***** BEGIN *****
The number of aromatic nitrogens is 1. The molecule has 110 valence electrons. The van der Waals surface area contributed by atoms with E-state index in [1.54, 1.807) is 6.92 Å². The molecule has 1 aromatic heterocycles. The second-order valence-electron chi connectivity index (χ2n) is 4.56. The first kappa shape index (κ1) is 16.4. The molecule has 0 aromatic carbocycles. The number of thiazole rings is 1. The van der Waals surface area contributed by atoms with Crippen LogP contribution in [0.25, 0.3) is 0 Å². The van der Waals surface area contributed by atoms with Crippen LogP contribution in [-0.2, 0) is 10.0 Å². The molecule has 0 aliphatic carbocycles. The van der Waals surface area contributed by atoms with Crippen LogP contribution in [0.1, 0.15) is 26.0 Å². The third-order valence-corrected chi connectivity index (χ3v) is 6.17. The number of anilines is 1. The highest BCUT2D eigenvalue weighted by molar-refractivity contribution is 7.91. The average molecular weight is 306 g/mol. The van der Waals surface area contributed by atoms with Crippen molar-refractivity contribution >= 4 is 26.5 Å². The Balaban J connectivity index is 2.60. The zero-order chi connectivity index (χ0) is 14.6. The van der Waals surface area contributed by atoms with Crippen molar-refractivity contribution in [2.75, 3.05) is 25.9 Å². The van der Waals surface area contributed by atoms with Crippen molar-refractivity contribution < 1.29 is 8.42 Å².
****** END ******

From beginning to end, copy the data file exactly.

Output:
The number of aromatic nitrogens is 1. The molecule has 110 valence electrons. The van der Waals surface area contributed by atoms with E-state index in [1.54, 1.807) is 6.92 Å². The molecule has 1 aromatic heterocycles. The second-order valence-electron chi connectivity index (χ2n) is 4.56. The first kappa shape index (κ1) is 16.4. The molecule has 0 aromatic carbocycles. The number of thiazole rings is 1. The van der Waals surface area contributed by atoms with Crippen LogP contribution in [0.25, 0.3) is 0 Å². The van der Waals surface area contributed by atoms with Crippen LogP contribution in [-0.2, 0) is 10.0 Å². The molecule has 0 aliphatic carbocycles. The van der Waals surface area contributed by atoms with Crippen LogP contribution in [0.1, 0.15) is 26.0 Å². The third-order valence-corrected chi connectivity index (χ3v) is 6.17. The number of anilines is 1. The highest BCUT2D eigenvalue weighted by molar-refractivity contribution is 7.91. The average molecular weight is 306 g/mol. The van der Waals surface area contributed by atoms with Crippen molar-refractivity contribution >= 4 is 26.5 Å². The Balaban J connectivity index is 2.60. The zero-order chi connectivity index (χ0) is 14.6. The van der Waals surface area contributed by atoms with Crippen molar-refractivity contribution in [2.75, 3.05) is 25.9 Å². The van der Waals surface area contributed by atoms with Crippen molar-refractivity contribution < 1.29 is 8.42 Å².